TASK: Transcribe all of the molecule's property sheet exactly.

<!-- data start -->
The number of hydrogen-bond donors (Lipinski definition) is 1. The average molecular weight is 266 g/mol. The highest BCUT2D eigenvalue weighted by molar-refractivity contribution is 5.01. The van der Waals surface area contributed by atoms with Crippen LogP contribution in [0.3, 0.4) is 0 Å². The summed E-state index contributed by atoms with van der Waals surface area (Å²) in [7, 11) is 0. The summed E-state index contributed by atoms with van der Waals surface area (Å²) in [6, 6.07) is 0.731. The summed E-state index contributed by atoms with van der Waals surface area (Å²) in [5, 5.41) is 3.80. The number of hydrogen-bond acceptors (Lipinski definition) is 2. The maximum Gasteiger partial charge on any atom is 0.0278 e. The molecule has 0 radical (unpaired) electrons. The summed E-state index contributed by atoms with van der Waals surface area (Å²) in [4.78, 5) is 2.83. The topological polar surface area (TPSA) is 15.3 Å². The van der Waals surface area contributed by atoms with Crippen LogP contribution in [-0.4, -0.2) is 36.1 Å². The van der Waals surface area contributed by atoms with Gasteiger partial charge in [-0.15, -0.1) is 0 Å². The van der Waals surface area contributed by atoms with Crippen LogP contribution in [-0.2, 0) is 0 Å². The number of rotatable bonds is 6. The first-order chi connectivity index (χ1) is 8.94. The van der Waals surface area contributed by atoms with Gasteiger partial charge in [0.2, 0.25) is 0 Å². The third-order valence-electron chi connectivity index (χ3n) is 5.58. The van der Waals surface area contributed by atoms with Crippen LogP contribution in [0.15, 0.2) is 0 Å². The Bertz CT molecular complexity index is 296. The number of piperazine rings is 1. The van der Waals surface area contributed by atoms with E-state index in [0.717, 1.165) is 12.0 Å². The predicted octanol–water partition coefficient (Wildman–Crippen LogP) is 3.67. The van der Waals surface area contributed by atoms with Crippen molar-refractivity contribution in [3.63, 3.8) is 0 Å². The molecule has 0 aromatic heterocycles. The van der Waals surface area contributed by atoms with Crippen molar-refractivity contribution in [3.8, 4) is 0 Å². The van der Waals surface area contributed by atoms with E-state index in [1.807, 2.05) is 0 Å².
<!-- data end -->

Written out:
The number of hydrogen-bond donors (Lipinski definition) is 1. The average molecular weight is 266 g/mol. The highest BCUT2D eigenvalue weighted by molar-refractivity contribution is 5.01. The van der Waals surface area contributed by atoms with Crippen LogP contribution in [0.3, 0.4) is 0 Å². The summed E-state index contributed by atoms with van der Waals surface area (Å²) in [7, 11) is 0. The summed E-state index contributed by atoms with van der Waals surface area (Å²) in [6, 6.07) is 0.731. The summed E-state index contributed by atoms with van der Waals surface area (Å²) in [5, 5.41) is 3.80. The number of hydrogen-bond acceptors (Lipinski definition) is 2. The maximum Gasteiger partial charge on any atom is 0.0278 e. The molecule has 0 radical (unpaired) electrons. The summed E-state index contributed by atoms with van der Waals surface area (Å²) in [4.78, 5) is 2.83. The topological polar surface area (TPSA) is 15.3 Å². The van der Waals surface area contributed by atoms with Crippen LogP contribution in [-0.4, -0.2) is 36.1 Å². The van der Waals surface area contributed by atoms with Gasteiger partial charge in [-0.15, -0.1) is 0 Å². The van der Waals surface area contributed by atoms with Crippen LogP contribution in [-0.2, 0) is 0 Å². The number of rotatable bonds is 6. The first-order chi connectivity index (χ1) is 8.94. The van der Waals surface area contributed by atoms with Gasteiger partial charge in [0.2, 0.25) is 0 Å². The third-order valence-electron chi connectivity index (χ3n) is 5.58. The van der Waals surface area contributed by atoms with Crippen LogP contribution in [0.15, 0.2) is 0 Å². The Bertz CT molecular complexity index is 296. The number of piperazine rings is 1. The van der Waals surface area contributed by atoms with E-state index in [0.717, 1.165) is 12.0 Å². The predicted octanol–water partition coefficient (Wildman–Crippen LogP) is 3.67. The van der Waals surface area contributed by atoms with Crippen molar-refractivity contribution in [3.63, 3.8) is 0 Å². The molecule has 0 aromatic heterocycles. The van der Waals surface area contributed by atoms with Crippen molar-refractivity contribution in [3.8, 4) is 0 Å². The van der Waals surface area contributed by atoms with E-state index in [1.807, 2.05) is 0 Å².